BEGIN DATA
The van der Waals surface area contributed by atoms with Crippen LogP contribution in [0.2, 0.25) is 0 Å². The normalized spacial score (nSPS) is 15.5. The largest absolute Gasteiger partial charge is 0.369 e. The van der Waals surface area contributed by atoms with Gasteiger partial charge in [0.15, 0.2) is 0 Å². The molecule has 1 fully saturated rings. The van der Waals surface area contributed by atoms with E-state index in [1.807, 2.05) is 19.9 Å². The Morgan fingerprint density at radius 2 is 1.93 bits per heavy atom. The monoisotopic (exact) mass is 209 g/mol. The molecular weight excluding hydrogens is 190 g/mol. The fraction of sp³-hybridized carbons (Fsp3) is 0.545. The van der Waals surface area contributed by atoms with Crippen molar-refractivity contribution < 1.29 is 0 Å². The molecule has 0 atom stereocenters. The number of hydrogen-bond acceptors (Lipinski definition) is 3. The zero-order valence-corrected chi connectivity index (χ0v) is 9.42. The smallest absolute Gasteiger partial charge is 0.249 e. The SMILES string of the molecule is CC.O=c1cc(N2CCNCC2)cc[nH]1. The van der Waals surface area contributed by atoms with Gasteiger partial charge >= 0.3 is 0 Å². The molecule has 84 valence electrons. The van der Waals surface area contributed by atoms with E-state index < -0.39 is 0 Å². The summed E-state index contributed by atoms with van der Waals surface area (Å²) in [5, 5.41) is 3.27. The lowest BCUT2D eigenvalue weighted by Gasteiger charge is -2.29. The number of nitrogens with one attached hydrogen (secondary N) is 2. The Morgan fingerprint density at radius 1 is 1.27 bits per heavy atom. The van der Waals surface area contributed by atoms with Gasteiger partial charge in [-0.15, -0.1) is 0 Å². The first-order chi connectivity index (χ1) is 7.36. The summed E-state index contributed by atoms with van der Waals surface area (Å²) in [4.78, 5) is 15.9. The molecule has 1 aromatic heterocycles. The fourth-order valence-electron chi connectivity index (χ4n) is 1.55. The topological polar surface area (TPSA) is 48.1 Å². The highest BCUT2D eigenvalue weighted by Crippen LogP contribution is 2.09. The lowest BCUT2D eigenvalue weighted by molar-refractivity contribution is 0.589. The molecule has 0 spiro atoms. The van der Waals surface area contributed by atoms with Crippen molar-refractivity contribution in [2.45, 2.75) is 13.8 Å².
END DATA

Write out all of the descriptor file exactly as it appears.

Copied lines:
The van der Waals surface area contributed by atoms with Crippen LogP contribution in [0.2, 0.25) is 0 Å². The normalized spacial score (nSPS) is 15.5. The largest absolute Gasteiger partial charge is 0.369 e. The van der Waals surface area contributed by atoms with Gasteiger partial charge in [0.15, 0.2) is 0 Å². The molecule has 1 fully saturated rings. The van der Waals surface area contributed by atoms with E-state index in [1.807, 2.05) is 19.9 Å². The Morgan fingerprint density at radius 2 is 1.93 bits per heavy atom. The monoisotopic (exact) mass is 209 g/mol. The molecular weight excluding hydrogens is 190 g/mol. The fraction of sp³-hybridized carbons (Fsp3) is 0.545. The van der Waals surface area contributed by atoms with Crippen molar-refractivity contribution < 1.29 is 0 Å². The molecule has 0 atom stereocenters. The number of hydrogen-bond acceptors (Lipinski definition) is 3. The zero-order valence-corrected chi connectivity index (χ0v) is 9.42. The smallest absolute Gasteiger partial charge is 0.249 e. The SMILES string of the molecule is CC.O=c1cc(N2CCNCC2)cc[nH]1. The van der Waals surface area contributed by atoms with Gasteiger partial charge >= 0.3 is 0 Å². The molecule has 84 valence electrons. The van der Waals surface area contributed by atoms with E-state index < -0.39 is 0 Å². The summed E-state index contributed by atoms with van der Waals surface area (Å²) in [5, 5.41) is 3.27. The lowest BCUT2D eigenvalue weighted by Gasteiger charge is -2.29. The number of nitrogens with one attached hydrogen (secondary N) is 2. The Morgan fingerprint density at radius 1 is 1.27 bits per heavy atom. The van der Waals surface area contributed by atoms with Gasteiger partial charge in [-0.15, -0.1) is 0 Å². The first-order chi connectivity index (χ1) is 7.36. The summed E-state index contributed by atoms with van der Waals surface area (Å²) in [4.78, 5) is 15.9. The molecule has 1 aromatic heterocycles. The fourth-order valence-electron chi connectivity index (χ4n) is 1.55. The topological polar surface area (TPSA) is 48.1 Å². The highest BCUT2D eigenvalue weighted by Crippen LogP contribution is 2.09. The lowest BCUT2D eigenvalue weighted by molar-refractivity contribution is 0.589. The molecule has 0 spiro atoms. The van der Waals surface area contributed by atoms with Crippen molar-refractivity contribution in [2.45, 2.75) is 13.8 Å².